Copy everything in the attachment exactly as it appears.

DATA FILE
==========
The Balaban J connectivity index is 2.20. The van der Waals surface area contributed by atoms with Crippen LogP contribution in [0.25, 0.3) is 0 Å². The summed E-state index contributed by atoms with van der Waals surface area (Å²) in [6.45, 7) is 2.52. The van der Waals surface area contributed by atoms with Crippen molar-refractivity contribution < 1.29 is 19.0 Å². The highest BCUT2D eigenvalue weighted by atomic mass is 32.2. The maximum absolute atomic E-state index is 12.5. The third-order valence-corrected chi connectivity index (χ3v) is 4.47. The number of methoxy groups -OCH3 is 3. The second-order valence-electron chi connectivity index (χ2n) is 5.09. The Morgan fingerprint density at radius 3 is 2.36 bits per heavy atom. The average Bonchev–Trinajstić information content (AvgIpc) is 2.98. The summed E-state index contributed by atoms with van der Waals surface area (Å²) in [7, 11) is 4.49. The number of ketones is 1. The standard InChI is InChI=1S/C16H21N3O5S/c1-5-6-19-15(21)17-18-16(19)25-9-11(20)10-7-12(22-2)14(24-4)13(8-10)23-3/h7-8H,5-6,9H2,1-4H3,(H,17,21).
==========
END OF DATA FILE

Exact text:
The Balaban J connectivity index is 2.20. The van der Waals surface area contributed by atoms with Crippen LogP contribution in [0.25, 0.3) is 0 Å². The summed E-state index contributed by atoms with van der Waals surface area (Å²) in [6.45, 7) is 2.52. The van der Waals surface area contributed by atoms with Crippen molar-refractivity contribution < 1.29 is 19.0 Å². The highest BCUT2D eigenvalue weighted by atomic mass is 32.2. The maximum absolute atomic E-state index is 12.5. The third-order valence-corrected chi connectivity index (χ3v) is 4.47. The number of methoxy groups -OCH3 is 3. The second-order valence-electron chi connectivity index (χ2n) is 5.09. The Morgan fingerprint density at radius 3 is 2.36 bits per heavy atom. The average Bonchev–Trinajstić information content (AvgIpc) is 2.98. The summed E-state index contributed by atoms with van der Waals surface area (Å²) in [7, 11) is 4.49. The number of ketones is 1. The standard InChI is InChI=1S/C16H21N3O5S/c1-5-6-19-15(21)17-18-16(19)25-9-11(20)10-7-12(22-2)14(24-4)13(8-10)23-3/h7-8H,5-6,9H2,1-4H3,(H,17,21).